Archives of Sexual Behavior

, Volume 42, Issue 7, pp 1131–1144 | Cite as

United States Women and Pornography Through Four Decades: Exposure, Attitudes, Behaviors, Individual Differences

  • Paul J. Wright
  • Soyoung Bae
  • Michelle Funk
Original Paper


Responding to a call for research on pornography and women’s sexuality made by Weinberg, Williams, Kleiner, and Irizarry (2010), this study assessed pornography consumption, predictors, and correlates using nationally representative data gathered from U.S. women between 1973 and 2010 (N = 18,225). Women who were younger, less religious, and non-White were more likely to consume pornography. Women who consumed pornography had more positive attitudes toward extramarital sex, adult premarital sex, and teenage sex. Women who consumed pornography also had more sexual partners in the prior year, prior 5 years, and were more likely to have engaged in extramarital sex and paid sex. Consistent with Wright’s (2011a) acquisition, activation, application model of mass media sexual socialization and the theorizing of Linz and Malamuth (1993), liberal–conservative ideology moderated the association between pornography exposure and sexual behavior. Specifically, the positive association between pornography exposure and women’s recent sexual behavior was strongest for the most liberal women and weakest for the most conservative women. Cultural commentators and some academics argue that technological advances have resulted in a steady increase in the percentage of individuals who consume pornography. Little support was found for this assertion among U.S. women.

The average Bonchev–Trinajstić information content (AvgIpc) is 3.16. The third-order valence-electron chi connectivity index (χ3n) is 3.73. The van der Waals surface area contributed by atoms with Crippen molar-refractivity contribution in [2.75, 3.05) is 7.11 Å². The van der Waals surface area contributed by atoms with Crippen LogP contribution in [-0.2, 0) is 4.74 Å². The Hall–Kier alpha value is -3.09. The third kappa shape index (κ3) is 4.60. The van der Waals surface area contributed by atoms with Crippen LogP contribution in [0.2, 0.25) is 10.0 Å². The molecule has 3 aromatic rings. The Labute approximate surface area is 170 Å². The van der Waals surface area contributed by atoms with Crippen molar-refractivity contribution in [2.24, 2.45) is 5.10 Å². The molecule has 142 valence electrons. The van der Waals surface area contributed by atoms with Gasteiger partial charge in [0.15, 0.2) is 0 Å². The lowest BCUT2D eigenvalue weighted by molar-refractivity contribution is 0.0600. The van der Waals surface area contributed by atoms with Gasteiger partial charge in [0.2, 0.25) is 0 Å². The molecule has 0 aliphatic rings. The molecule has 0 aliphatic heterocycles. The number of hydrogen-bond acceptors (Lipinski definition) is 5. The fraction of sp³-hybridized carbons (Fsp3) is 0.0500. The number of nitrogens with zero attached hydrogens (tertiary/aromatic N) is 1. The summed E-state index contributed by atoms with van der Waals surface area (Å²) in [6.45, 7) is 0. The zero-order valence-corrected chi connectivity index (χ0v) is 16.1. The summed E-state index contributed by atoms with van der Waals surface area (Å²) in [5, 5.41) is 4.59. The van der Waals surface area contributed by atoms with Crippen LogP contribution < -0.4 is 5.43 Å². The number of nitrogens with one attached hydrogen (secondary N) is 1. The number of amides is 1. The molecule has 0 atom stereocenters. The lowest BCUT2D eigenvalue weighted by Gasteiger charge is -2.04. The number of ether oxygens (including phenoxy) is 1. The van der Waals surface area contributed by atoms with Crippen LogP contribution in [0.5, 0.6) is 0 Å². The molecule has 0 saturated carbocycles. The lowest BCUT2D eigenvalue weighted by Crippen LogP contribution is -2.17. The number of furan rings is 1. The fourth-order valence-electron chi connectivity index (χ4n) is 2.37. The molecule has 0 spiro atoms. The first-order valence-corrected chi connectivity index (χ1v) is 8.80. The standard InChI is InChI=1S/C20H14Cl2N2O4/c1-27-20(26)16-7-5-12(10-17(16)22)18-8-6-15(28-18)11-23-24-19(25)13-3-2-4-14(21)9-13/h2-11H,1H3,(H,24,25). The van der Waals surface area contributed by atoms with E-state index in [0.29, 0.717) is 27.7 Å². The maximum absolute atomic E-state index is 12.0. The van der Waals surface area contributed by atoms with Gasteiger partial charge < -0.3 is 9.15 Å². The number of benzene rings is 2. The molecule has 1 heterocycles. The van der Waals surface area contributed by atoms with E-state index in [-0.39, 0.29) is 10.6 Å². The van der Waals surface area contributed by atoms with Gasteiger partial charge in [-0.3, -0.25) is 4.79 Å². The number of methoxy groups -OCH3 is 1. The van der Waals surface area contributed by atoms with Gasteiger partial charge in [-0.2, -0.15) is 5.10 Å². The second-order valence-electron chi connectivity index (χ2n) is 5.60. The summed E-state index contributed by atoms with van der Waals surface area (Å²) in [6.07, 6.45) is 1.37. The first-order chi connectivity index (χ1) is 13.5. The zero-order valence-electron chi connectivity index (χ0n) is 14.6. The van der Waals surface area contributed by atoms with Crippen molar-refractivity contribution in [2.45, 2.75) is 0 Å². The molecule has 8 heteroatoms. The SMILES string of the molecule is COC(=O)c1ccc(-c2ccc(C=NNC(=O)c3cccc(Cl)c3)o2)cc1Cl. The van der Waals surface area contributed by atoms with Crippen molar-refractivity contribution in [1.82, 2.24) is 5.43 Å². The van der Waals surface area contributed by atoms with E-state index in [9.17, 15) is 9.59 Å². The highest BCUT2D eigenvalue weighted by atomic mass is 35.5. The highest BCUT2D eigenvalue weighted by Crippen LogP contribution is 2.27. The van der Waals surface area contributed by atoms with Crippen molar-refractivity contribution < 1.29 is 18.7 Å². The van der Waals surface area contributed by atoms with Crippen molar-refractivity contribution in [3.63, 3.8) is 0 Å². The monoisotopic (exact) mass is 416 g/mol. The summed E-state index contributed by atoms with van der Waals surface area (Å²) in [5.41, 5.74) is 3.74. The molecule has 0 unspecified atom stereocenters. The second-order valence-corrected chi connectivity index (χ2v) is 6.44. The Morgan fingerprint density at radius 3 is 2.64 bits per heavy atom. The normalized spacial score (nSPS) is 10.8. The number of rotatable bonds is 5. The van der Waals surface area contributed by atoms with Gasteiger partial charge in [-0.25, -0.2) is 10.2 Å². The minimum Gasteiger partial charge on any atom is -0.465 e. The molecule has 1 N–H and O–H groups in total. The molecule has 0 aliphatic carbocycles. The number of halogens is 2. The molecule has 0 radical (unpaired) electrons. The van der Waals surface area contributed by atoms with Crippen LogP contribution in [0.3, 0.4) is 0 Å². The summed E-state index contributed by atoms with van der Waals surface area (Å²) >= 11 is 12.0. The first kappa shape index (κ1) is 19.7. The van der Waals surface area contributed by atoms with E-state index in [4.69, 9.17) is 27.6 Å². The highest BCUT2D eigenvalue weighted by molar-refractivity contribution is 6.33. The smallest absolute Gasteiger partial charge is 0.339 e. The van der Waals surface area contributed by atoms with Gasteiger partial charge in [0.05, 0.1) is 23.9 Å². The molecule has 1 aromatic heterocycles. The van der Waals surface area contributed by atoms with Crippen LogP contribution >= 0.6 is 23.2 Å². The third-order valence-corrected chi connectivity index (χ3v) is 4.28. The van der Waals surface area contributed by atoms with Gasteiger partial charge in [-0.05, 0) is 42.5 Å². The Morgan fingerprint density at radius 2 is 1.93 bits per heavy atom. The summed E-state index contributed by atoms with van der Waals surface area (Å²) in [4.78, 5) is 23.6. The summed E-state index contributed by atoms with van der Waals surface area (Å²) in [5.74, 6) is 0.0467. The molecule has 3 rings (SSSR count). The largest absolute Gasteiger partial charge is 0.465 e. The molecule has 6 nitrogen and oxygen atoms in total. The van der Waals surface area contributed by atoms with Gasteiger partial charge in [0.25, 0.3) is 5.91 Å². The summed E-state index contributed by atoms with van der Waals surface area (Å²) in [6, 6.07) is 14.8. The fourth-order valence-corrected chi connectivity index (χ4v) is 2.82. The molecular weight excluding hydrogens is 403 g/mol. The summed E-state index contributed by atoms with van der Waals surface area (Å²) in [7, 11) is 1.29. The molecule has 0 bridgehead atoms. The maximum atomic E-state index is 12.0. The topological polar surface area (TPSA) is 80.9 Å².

Pornography Sexually explicit media Women Sexual socialization Permissive sex 


  1. Arterburn, S., & Stoeker, F. (2009). Every man’s battle: Winning the war on sexual temptation one victory at a time. New York: Random House.Google Scholar
  2. Bandura, A. (2001). Social cognitive theory of mass communication. Media Psychology, 3, 265–299.CrossRefGoogle Scholar